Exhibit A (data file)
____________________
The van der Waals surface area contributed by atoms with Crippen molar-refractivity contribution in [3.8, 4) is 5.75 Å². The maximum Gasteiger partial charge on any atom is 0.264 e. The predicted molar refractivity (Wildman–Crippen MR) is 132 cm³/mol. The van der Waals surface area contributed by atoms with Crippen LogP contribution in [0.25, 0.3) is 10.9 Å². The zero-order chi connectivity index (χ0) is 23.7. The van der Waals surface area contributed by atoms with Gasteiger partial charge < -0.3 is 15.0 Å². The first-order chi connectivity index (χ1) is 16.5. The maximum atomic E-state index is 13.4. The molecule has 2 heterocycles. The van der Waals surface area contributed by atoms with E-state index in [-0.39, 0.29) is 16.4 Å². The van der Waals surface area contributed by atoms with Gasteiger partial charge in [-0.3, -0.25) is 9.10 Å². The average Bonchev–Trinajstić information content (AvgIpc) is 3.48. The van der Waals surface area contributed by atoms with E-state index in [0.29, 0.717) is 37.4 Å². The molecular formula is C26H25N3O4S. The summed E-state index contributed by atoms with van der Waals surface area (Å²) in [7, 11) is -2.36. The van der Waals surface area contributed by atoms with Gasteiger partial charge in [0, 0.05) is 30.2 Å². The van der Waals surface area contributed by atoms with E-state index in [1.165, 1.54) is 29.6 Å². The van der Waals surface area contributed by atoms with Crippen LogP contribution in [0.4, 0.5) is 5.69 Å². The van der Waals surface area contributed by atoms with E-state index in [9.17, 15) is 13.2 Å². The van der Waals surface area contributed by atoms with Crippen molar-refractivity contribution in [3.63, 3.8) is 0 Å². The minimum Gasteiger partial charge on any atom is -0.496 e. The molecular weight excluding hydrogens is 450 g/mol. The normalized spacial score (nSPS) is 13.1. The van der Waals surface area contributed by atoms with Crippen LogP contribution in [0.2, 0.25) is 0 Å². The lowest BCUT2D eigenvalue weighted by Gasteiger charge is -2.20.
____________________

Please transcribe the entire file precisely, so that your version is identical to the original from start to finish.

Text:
The van der Waals surface area contributed by atoms with Crippen molar-refractivity contribution in [3.8, 4) is 5.75 Å². The maximum Gasteiger partial charge on any atom is 0.264 e. The predicted molar refractivity (Wildman–Crippen MR) is 132 cm³/mol. The van der Waals surface area contributed by atoms with Crippen LogP contribution in [0.25, 0.3) is 10.9 Å². The zero-order chi connectivity index (χ0) is 23.7. The van der Waals surface area contributed by atoms with Gasteiger partial charge < -0.3 is 15.0 Å². The first-order chi connectivity index (χ1) is 16.5. The maximum atomic E-state index is 13.4. The molecule has 2 heterocycles. The van der Waals surface area contributed by atoms with E-state index in [-0.39, 0.29) is 16.4 Å². The van der Waals surface area contributed by atoms with Gasteiger partial charge in [-0.3, -0.25) is 9.10 Å². The average Bonchev–Trinajstić information content (AvgIpc) is 3.48. The van der Waals surface area contributed by atoms with E-state index in [0.29, 0.717) is 37.4 Å². The molecular formula is C26H25N3O4S. The summed E-state index contributed by atoms with van der Waals surface area (Å²) in [7, 11) is -2.36. The van der Waals surface area contributed by atoms with Gasteiger partial charge in [0, 0.05) is 30.2 Å². The van der Waals surface area contributed by atoms with E-state index in [1.165, 1.54) is 29.6 Å². The van der Waals surface area contributed by atoms with Crippen LogP contribution in [0.4, 0.5) is 5.69 Å². The van der Waals surface area contributed by atoms with E-state index in [9.17, 15) is 13.2 Å². The van der Waals surface area contributed by atoms with Crippen molar-refractivity contribution in [3.63, 3.8) is 0 Å². The minimum Gasteiger partial charge on any atom is -0.496 e. The molecular weight excluding hydrogens is 450 g/mol. The normalized spacial score (nSPS) is 13.1. The van der Waals surface area contributed by atoms with Crippen LogP contribution in [0.2, 0.25) is 0 Å². The lowest BCUT2D eigenvalue weighted by Gasteiger charge is -2.20.